St. John's Church was built in the fourteenth century as a Franciscan abbey church. Franciscans erected a monastery with a basilica in 1225 on the site of the current church. The monastery grew rapidly and the church was soon too small. As a result, a vaulted Hall church with three aisles was built in its place in 1380. The money for this came mostly from the many funerary endowments resulting from the Black Death in Europe, which killed seven thousand in Bremen.
In 1528, during the Reformation, the monastery was closed and Bremen's first hospital and mental asylum was built on the site of the monastery in 1538, with the approval of the monks. Church and monastery served different purposes; the church was used as a hospital church and sometimes served Protestant congregations when their churches were being renovated or repaired. From 1684 religious services of the Hugenots and later of Belgian religious refugees were held in the church. Until the middle of the seventeenth century, the monastery continued to serve as Bremen's hospital.
From 1802 only the choir was used in religious services. The nave was meant to be converted into a warehouse, but, due to the Napoleonic invasion of Bremen, this never occurred. The catholic community which was officially recognised again in 1806 acquired the church at the impetus of the council and rededicated it as a Catholic church on 17 October 1823, after restoration work. Using the rubble from the destruction of the monastery for hygiene reasons in 1834, the level of the streets around the church was raised by two meters to avoid floods; within the church, the floor level was raised by three metres. As a result a large cellar was created, which was rented commercially in order to offset debt until 1992 when it became the crypt. Raising the floor level of the church meant that the ceiling height is three metres lower than it used to be. The reconstruction of 1822/3 can be most easily be discerned from the lower part of the choir windows which have been bricked up.
St John is the only surviving monastery church in the city. Only Catherine's Passage in the city centre testifies to the existence of the earlier Dominican monastery and its church of St Katherine. St Paul's monastery in front of the city gates was destroyed in 1546 by military action.
The church building is a particularly clear example of the Brick gothic style. All three naves were covered by a single especially large pitched roof. The west gable's extraordinary form and size derives from this design. It is divided into three stories, which each contain pointed arch windows arranged in pairs. The base line of these windows is a line of ornamental brickwork. At the apex of the gable is a cruciform window with a star of David. This has been in place since 1878, when the roof was repaired and the new gable installed, surmounted by a stone cross. The star of David was probably included as a result of horror vacui. No other symbolic significance at all is attested in church documents. One can, however, suggest that that the star of David is symbolic of the Old Testament and the cruciform shape is symbolic of the New Testament. The two belong together and form the foundation of the church.
The Cloth Hall in Kraków dates to the Renaissance and is one of the city's most recognizable icons. It is the central feature of the main market square in the Kraków Old Town (listed as a UNESCO World Heritage Site since 1978).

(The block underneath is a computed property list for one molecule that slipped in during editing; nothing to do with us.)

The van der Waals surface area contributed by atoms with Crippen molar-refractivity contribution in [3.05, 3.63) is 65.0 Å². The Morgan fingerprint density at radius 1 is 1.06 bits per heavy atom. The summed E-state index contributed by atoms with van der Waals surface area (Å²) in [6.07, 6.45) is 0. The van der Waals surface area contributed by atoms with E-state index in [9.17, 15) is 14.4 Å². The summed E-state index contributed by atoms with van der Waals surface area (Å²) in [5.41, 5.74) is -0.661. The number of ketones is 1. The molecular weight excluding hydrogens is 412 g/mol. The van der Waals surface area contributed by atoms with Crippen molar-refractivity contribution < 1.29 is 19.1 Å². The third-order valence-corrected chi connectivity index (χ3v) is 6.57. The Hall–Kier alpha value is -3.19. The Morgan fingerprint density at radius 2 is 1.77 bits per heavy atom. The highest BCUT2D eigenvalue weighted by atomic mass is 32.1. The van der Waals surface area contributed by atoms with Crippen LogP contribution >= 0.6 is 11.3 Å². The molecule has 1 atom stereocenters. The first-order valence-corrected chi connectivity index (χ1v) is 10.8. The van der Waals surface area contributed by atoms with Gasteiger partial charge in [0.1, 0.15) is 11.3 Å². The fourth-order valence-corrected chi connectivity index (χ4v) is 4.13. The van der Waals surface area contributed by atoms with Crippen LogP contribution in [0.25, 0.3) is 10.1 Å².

The hall was once a major centre of international trade. Traveling merchants met there to discuss business and to barter. During its golden age in the 15th century, the hall was the source of a variety of exotic imports from the east – spices, silk, leather and wax – while Kraków itself exported textiles, lead, and salt from the Wieliczka Salt Mine.
Kraków was Poland's capital city and was among the largest cities in Europe already from before the time of the Renaissance. However, its decline started with the move of the capital to Warsaw in the very end of the 16th century. The city's decline was hastened by wars and politics leading to the Partitions of Poland at the end of the 18th century. By the time of the architectural restoration proposed for the cloth hall in 1870 under Austrian rule, much of the historic city center was decrepit. A change in political and economic fortunes for the Kingdom of Galicia and Lodomeria ushered in a revival due to newly established Legislative Assembly or Sejm of the Land. The successful renovation of the Cloth Hall, based on design by Tomasz Pryliński and supervised by Mayor Mikołaj Zyblikiewicz, Sejm Marshal, was one of the most notable achievements of this period.
The hall has hosted many distinguished guests over the centuries and is still used to entertain monarchs and dignitaries, such as Charles, Prince of Wales and Emperor Akihito of Japan, who was welcomed here in 2002. In the past, balls were held here, most notably after Prince Józef Poniatowski had briefly liberated the city from the Austrians in 1809. Aside from its history and cultural value, the hall still is still used as a center of commerce.
On the upper floor of the hall is the Sukiennice Museum division of the National Museum, Kraków. It holds the largest permanent exhibit of the 19th-century Polish painting and sculpture, in four grand exhibition halls arranged by historical period and the theme extending into an entire artistic epoch. The museum was upgraded in 2010 with new technical equipment, storerooms, service spaces as well as improved thematic layout for the display.
The Gallery of 19th-Century Polish Art was a major cultural venue from the moment it opened on October 7, 1879. It features late Baroque, Rococo, and Classicist 18th-century portraits and battle scenes by Polish and foreign pre-Romantics.